Two reviews of Tristram Stuart’s The Bloodless Revolution: A Cultural History of Vegetarianism from 1600 to Modern Times offer deeply contrasting views of the book that only make me want to pick it up more. Laura Miller’s piece in today’s Salon complains the author’s focus on the loony behavior of eminent early vegetarians itself undermines a legitimate philosophy. (One of Francis Bacon’s acolytes, who hung out with mummies, owned a silver mine in Wales where he fed his workers only bread and water).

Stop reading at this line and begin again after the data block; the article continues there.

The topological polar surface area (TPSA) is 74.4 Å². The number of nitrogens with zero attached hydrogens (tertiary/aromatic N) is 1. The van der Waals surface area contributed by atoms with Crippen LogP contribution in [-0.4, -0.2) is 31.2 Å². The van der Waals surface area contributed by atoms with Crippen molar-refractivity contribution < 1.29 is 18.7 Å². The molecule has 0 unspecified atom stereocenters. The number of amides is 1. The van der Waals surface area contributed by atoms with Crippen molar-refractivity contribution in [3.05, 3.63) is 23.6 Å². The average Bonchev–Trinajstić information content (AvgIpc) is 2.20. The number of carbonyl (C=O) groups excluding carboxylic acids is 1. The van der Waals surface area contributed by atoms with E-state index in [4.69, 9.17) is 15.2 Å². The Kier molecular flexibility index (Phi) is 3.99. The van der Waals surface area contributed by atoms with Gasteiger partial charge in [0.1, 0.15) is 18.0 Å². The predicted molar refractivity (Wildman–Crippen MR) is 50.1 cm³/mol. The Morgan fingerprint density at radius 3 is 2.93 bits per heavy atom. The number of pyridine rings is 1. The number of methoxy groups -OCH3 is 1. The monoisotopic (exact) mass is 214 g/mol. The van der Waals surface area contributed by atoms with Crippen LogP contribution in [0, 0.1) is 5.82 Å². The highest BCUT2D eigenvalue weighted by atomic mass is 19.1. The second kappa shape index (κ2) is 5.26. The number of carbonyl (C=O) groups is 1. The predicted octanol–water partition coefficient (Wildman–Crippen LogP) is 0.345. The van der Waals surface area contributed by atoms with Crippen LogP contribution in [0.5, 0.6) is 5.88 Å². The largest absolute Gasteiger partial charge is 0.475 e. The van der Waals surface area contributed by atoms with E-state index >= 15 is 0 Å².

Steven Shapin’s review in the January 22 New Yorker is appreciative, outlining some of the motives early veggies had for going meatless. (The Pythagoreans, like the Hindus, believed in the transmigration of the soul after death and felt meat eating risked cannibalism if someone came back as say, a cow.)
Stuart appears to follow a truly radical diet. According to this BBC story he’s been a freegan for nearly ten years. It would be nice if his reviewers were more upfront about which side of the table they eat from.